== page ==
U.K. Prime Minister Boris Johnson faces backlash over confrontational language
Country's political culture has turned 'toxic,' Speaker of the House warns
Angry and despairing British politicians accused Prime Minister Boris Johnson on Thursday of whipping up violence and division with his charged language about opponents of Brexit, and the speaker of the House of Commons pleaded for an end to the "toxic" atmosphere.
But government and Parliament remained at loggerheads, as MPs rejected a request to adjourn for a week so that Johnson's Conservatives can attend the governing party's annual conference.
The 306-289 vote makes it harder for Tory legislators to take part in the four-day gathering that starts Sunday in Manchester. The conference usually sees speeches from senior government officials, including the prime minister.
It was the latest sign of the mistrust and animosity that have consumed British politics since the country narrowly voted in 2016 to leave the European Union. Three years later, Britain and its politicians remain bitterly divided over how, or whether, to leave the 28-nation bloc.
In a raucous, ill-tempered parliamentary debate on Wednesday, Johnson referred to an opposition law ordering a Brexit delay as the "Surrender Act" and the "Humiliation Bill," and he said postponing the country's departure would "betray" the people. He also brushed off concerns that his forceful language might endanger legislators as "humbug."
Johnson took power two months ago with a "do-or-die" promise that Britain will leave the EU on the scheduled date of Oct. 31, with or without a separation agreement outlining commercial relations with the Continent. His foes are determined to avoid a no-deal exit, which economists say would disrupt trade with the EU and plunge Britain into recession.
Opponents accused the prime minister of fomenting hatred with his populist, people-versus-politicians rhetoric.
"We can see what the prime minister was doing with that horrendous, divisive language yesterday," Labour Party lawmaker Lisa Nandy said Thursday. "We can see that this is a clear electoral strategy to whip up hate and try to divide us, and to whip up the hate of people against Parliament."
Some lawmakers warned Johnson to be more cautious, citing the 2016 killing of lawmaker Jo Cox. The Labour MP, who campaigned to stay in the EU, was shot and stabbed a week before Britain's EU membership referendum by a far-right attacker shouting, "Death to traitors!"
Labour lawmaker Paula Sherriff brought up the assassination — and the death threats many legislators still face — and implored the prime minister to stop using "pejorative" language. Johnson caused an uproar when he replied: "I've never heard such humbug in all my life."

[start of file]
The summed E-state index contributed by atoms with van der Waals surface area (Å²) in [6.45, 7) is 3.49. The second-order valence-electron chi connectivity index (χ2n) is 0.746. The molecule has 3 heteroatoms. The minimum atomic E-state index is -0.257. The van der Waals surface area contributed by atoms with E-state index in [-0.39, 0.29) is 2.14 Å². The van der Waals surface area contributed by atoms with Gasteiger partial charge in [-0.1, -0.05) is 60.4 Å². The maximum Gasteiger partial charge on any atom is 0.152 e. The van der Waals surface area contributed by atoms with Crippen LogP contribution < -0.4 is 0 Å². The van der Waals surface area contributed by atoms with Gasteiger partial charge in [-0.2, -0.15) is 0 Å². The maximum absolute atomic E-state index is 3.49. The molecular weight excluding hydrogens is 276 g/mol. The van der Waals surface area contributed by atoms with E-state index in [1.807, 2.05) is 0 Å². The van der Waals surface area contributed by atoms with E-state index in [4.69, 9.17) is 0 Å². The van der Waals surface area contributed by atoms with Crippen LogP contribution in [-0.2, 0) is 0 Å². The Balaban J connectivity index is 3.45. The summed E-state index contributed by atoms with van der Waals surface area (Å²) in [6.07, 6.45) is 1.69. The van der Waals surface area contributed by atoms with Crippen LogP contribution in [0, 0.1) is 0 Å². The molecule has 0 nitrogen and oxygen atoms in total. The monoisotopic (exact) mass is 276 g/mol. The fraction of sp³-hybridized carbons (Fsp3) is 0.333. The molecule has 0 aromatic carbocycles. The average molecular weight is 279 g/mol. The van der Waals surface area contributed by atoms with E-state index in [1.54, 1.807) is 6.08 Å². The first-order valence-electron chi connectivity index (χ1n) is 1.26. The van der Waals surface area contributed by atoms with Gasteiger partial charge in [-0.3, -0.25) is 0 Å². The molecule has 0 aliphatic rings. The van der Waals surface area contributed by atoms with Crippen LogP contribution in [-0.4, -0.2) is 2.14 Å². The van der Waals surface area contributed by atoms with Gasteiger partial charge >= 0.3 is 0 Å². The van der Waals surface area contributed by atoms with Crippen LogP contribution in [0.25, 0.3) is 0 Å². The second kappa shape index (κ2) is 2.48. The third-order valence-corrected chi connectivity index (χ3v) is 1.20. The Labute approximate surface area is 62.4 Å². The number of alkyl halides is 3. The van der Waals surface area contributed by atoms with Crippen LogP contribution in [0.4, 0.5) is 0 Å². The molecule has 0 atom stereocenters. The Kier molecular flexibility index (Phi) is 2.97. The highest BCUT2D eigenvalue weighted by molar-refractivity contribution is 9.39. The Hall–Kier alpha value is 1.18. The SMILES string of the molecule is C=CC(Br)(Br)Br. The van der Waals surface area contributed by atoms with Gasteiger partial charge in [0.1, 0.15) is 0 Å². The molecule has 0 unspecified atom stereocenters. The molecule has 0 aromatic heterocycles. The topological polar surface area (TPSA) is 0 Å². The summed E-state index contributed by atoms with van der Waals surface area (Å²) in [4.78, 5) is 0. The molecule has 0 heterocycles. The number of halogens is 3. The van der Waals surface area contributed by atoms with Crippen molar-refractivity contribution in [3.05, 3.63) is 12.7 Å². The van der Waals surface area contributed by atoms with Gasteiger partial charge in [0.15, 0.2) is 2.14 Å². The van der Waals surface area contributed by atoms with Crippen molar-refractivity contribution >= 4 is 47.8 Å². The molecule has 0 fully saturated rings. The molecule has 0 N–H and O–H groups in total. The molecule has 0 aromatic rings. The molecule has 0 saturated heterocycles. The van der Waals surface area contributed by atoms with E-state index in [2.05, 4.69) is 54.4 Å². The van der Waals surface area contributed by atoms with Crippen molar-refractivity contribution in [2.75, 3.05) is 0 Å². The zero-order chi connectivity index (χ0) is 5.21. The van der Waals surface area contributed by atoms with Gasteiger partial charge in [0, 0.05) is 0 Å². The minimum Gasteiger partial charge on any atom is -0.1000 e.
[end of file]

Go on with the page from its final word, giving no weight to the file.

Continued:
On Thursday, the prime minister said that "tempers need to come down and people need to come together," but he offered no apology and defended his use of the term "Surrender Bill."
He also told the BBC: "I totally deplore any threats to anybody, particularly female MPs, and a lot of work is being done to stop that and give people the security that they need."
Since the Brexit referendum drove a wedge through British politics and society, several people have been convicted of threatening politicians, and a neo-Nazi was found guilty of plotting to kill a Labour legislator.
Another Labour lawmaker, Jess Phillips, said a man was arrested outside her constituency office on Thursday after trying to smash the windows and shouting, "Fascist!"
Ellie Cooper, daughter of prominent Labour legislator Yvette Cooper, said on Twitter that since Cox's slaying, she has been "scared every single day" that the same thing would happen to her mother.
"Boris Johnson, take a stand. It's your job to unite the country. Or you will be responsible for putting other people's lives at risk," she wrote.
Johnson's critics include members of his own family. His brother Jo Johnson quit the Conservative government this month, saying he had been "torn between family loyalty and the national interest."
On Thursday, his sister Rachel Johnson, a journalist and opponent of Brexit, called the prime minister's language "tasteless."
"My brother is using words like 'surrender,' 'capitulation,' as if the people who are standing in the way of the blessed 'will of the people' — as defined by 17.4 million votes in 2016 — should be hung, drawn, quartered, tarred and feathered," she told Sky News. "And I think that is highly reprehensible language to use."
Johnson was also criticized by Cox's widower, Brendan Cox, who said he felt "a bit sick" at the way her name was being used.
As Parliament resumed Thursday, Commons Speaker John Bercow said there had been "an atmosphere in the chamber worse than any I've known in my 22 years in the House."
"The culture was toxic," he said, imploring members of Parliament to "treat each other as opponents, not as enemies."
Some Conservatives, however, accused the opposition of stirring up trouble. Pro-Brexit lawmaker Iain Duncan Smith said Johnson's use of the phrase "surrender bill ... is a statement of fact because it would surrender rights to the European Union."
"It doesn't incite anything else except debate," he said.